Proposals to create new national monuments—ranging from vast natural areas to ancestral sites to historic buildings—often spark controversy, especially when large parcels of land are involved. Opponents argue that such protected areas hurt local economies by limiting access to natural resources; supporters counter that monument designations in fact help those communities by attracting tourism- and recreation-driven spending.
A new study bolsters that second stance, finding that creation of national monuments increases the average number of businesses and jobs locally and boosts business and job creation in neighboring areas.
The study, led by Margaret Walls, Ph.D., a senior fellow at the research organization Resources for the Future, investigated the link between monuments and economic impacts over a 25-year period in the American West. The research, published March 18, 2020 in the journal Science Advances, is one of the first to use detailed economic data from the National Establishment Time Series (NETS), a database containing information about every business in the United States. Using NETS, the authors compared the economic effects of monument designation in eight states—Arizona, Colorado, Idaho, Montana, Nevada, New Mexico, Utah, and Wyoming—with similar “control” areas that did not gain a monument during the period studied. This comparison allowed the authors to draw a causal link between monument designation and economic impacts.
The study found that the 14 national monuments established in the American West from 1991 to 2014 helped expand local economies. To assess the effects of monument creation, the study looked at economies from 1990 to 2015 within 15.5 miles (25 kilometers) of a newly designated monument and found that they experienced a 10 percent average increase in the number of businesses established and an 8.5 percent average increase in the number of jobs relative to nearby control locations.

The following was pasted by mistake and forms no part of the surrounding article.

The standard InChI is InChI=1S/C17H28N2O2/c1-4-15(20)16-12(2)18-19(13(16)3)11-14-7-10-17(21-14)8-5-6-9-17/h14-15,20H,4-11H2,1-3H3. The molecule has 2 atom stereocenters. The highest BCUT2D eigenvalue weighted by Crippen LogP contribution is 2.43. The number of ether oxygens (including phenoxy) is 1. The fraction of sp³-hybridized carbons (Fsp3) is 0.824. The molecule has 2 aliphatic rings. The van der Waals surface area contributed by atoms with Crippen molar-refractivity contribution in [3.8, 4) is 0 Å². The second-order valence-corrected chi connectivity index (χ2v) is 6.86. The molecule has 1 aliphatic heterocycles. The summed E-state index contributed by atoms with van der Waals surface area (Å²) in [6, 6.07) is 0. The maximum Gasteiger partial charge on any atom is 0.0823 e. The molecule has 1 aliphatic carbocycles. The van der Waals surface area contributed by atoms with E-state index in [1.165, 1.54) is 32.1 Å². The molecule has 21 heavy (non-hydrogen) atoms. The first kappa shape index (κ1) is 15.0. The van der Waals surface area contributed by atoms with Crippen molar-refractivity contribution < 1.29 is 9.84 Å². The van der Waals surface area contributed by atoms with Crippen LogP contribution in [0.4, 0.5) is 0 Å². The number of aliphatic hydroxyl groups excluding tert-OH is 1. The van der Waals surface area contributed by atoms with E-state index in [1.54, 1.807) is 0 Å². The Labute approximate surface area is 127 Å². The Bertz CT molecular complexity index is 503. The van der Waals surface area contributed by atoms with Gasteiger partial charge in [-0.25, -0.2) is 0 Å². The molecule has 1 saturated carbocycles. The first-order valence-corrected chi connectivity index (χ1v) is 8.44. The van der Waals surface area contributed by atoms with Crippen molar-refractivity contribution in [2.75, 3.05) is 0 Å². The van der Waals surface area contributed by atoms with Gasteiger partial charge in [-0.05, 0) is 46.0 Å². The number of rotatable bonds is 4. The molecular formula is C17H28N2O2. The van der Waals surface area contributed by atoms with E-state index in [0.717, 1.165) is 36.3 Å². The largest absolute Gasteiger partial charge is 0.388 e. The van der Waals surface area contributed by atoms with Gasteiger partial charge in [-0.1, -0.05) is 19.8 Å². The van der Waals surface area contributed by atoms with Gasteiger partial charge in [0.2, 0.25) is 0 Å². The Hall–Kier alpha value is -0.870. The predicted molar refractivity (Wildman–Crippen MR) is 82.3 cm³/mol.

Various service industries—health care, hotels and lodging, business services, and the finance, insurance, and real estate sector—along with the construction industry received the biggest boosts, with average job increases of 16 to 29 percent. The number of businesses and jobs supported by resource extraction industries remained unchanged relative to control locations.
At a regional scale, national monument designations increased the annual net business establishment growth rate by 0.9 percentage points, partially because of a decrease in the rate at which existing establishments closed or relocated. However, there was no increase in the annual net job growth rate. The study found no change in average wages, challenging the perception that monument designations replace high-paying jobs with low-paying ones.
In the past, the economies of Western states relied on public lands for extractive activities such as mining, forestry, grazing, and agriculture. The importance of these activities for the regional economy, however, is declining. Some hope that protecting public lands as national monuments could help counter these declines by creating economic opportunities centered around historic, cultural, and scenic values while preserving wildlife habitat, watersheds, and other ecosystem services.
The remote and unspoiled Vermilion Cliffs National Monument in Arizona is a 294,000-acre geologic treasure. The orange, yellow, and white sandstone swirls make the White Pocket area an outstanding hiking destination.
The United States owns and manages 640 million acres of land, or approximately 28 percent of the country’s total area. More than half of the land in 13 Western states is federally owned. Two federal agencies—the Bureau of Land Management and the U.S. Forest Service—manage the vast majority of those lands and must balance varied and often conflicting uses, including energy production, livestock grazing, recreation, and protection of cultural and historic resources.
National monuments are protected because they contain landmarks, structures, or other objects of significant historic or scientific interest. Although new energy leases are prohibited on monuments, pre-existing leases are allowed to remain, and monument designation often affects livestock allowances only minimally. The new study found that national monuments have no negative effect on these industries after designation.
There is much more that can be learned from the method and data set that the researchers used. Similar studies could be conducted to assess national monument designation in other areas as well as other types of protected sites such as national parks. The researchers recommend further study of social, governance, or other dynamics that contribute to the local economic effects of monument creation—data that could inform proposals for new protected areas.
The Pew Charitable Trusts provided funding to support this research.
Jim Palardy is a project director with The Pew Charitable Trusts’ conservation science program.